An Old-Fashioned Hero
Agustín Díaz Yanes sharpened his sword to masterfully portray 17th century Spain in Alatriste (2006), the movie based on Arturo Pérez-Reverte's novels, which, in addition to being the most expensive movie in Spanish history (almost 40 million dollars), gifts us with the splendid acting of the enigmatic Viggo Mortensen ... with sword in hand, once again.
© TFI/Estudios Picasso/Origen Producciones.
From the Turk's Tavern
After seeing in one of his daughter's textbooks that only a page and a half had been dedicated to Spain's Golden Age, Arturo Pérez-Reverte decided to write the adventures of Captain Alatriste, a series of novels in which he retells the history through the course of a fictional narrative, in an entertaining trek through an era in which Quevedo's verses flooded the streets and Góngora's poems overtook the academies. A time in which the Inquisition continued to shine, Velasquez' paintings hadn't yet dried and the splendour and decadence of a great nation crossed paths in the same instant.
The story is told by young Iñigo Balboa, who, upon the death of his father on the battlefield, is left in the protection of Captain Diego Alatriste, a veteran soldier of the Flanders Regiment who has decided to dedicate his life to fighting for Spain while moonlighting as an assassin-for-hire. Alatriste educates Balboa beneath the shadow of his sword, which has traversed the hearts of hundreds of men and has fed him.
Alatriste represents all of Spain. On his shoulders, he carries the weight, suffering and pain of a tired nation, but also the pride, loyalty and courage which he displays with each brandishing of his sword, turning him into a hero who is easy to admire, but difficult to imitate. A superhero who, with his mysterious silence, says more than 1000 preachers, and who, since arriving a decade ago, has become one of the most extraordinary characters created in contemporary literature, as though he was written with the same pen Dumas used to create D'Artagnan, Porthos, Aramis and Athos.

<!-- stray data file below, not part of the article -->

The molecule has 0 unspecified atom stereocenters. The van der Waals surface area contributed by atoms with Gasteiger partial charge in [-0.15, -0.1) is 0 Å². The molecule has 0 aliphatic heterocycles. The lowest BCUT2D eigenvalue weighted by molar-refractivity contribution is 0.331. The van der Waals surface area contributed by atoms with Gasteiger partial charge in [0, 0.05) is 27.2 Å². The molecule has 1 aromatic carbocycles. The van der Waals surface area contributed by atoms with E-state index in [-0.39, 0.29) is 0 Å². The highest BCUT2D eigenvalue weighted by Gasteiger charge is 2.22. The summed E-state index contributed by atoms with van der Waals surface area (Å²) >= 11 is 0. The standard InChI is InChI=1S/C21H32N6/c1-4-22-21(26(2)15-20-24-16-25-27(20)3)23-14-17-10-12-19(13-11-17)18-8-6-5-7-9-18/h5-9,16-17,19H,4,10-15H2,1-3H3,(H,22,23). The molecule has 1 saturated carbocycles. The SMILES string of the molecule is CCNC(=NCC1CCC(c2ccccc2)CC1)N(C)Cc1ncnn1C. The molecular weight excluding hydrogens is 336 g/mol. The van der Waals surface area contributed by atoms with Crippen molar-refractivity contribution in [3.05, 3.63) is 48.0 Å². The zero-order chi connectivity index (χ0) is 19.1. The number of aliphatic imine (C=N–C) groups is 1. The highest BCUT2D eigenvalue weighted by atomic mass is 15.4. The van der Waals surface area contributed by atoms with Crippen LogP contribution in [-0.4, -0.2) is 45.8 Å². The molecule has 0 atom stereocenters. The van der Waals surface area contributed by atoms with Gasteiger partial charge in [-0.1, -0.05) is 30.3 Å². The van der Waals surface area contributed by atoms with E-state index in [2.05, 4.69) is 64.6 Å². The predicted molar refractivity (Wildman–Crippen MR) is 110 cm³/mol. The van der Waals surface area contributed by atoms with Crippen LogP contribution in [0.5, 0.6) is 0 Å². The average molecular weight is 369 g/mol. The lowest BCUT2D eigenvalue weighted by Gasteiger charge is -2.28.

A novel with a silver screen destiny
With seven of Pérez-Reverte's novels transported to the big screen, among them the outstanding The Ninth Gate (1999) in which the polemic Roman Polanski directed a stupendous Johnny Depp, the legion of readers who have devoured The Adventures of Captain Alatriste eagerly awaited its appearance on the silver screen. And it's not a coincidence that this happened. Pérez-Reverte's narrative style is cinematographic; he writes his novels while thinking of how they would be viewed in the theatre, and, following the success of Captain Alatriste, (who immediately became a very popular character, spawning comics, board games, action figures and even postage stamps), his appearance on the big screen was long expected.
Director Agustín Díaz Yanes (Nobody Will Speak Of Us When We're Dead, 1995, and No News From God, 2001) wrote the script and directed this period film which earned the most nominations at this year's Goya Awards. Even though it only took 3 awards, (Best Costume Design, Best Artistic Direction and Best Production Design), it is the most-talked about movie in Spain in a long time, because of the monumental production, the enormous budget and the participation of Viggo Mortensen, who plays Alatriste with such force and passion that all who have read the books will be very satisfied, and those who have not read them will discover a fascinating character.